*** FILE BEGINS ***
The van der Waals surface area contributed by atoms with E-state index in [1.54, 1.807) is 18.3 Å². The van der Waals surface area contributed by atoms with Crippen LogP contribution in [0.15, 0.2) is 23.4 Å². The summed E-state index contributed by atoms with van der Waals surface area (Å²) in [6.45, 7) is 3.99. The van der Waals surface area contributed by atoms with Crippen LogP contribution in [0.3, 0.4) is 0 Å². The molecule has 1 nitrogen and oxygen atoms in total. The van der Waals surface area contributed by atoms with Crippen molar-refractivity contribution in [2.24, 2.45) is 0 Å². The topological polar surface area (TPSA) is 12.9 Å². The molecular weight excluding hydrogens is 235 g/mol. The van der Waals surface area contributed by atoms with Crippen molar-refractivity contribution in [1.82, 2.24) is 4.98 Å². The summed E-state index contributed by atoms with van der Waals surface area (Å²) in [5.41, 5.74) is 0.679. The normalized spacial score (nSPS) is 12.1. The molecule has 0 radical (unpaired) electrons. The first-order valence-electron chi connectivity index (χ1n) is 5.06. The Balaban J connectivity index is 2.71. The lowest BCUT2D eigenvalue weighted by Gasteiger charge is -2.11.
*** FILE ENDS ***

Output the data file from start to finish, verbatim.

The van der Waals surface area contributed by atoms with E-state index in [1.54, 1.807) is 18.3 Å². The van der Waals surface area contributed by atoms with Crippen LogP contribution in [0.15, 0.2) is 23.4 Å². The summed E-state index contributed by atoms with van der Waals surface area (Å²) in [6.45, 7) is 3.99. The van der Waals surface area contributed by atoms with Crippen LogP contribution in [0.3, 0.4) is 0 Å². The molecule has 1 nitrogen and oxygen atoms in total. The van der Waals surface area contributed by atoms with Crippen molar-refractivity contribution in [2.24, 2.45) is 0 Å². The topological polar surface area (TPSA) is 12.9 Å². The molecular weight excluding hydrogens is 235 g/mol. The van der Waals surface area contributed by atoms with Crippen molar-refractivity contribution in [1.82, 2.24) is 4.98 Å². The summed E-state index contributed by atoms with van der Waals surface area (Å²) in [5.41, 5.74) is 0.679. The normalized spacial score (nSPS) is 12.1. The molecule has 0 radical (unpaired) electrons. The first-order valence-electron chi connectivity index (χ1n) is 5.06. The Balaban J connectivity index is 2.71. The lowest BCUT2D eigenvalue weighted by Gasteiger charge is -2.11.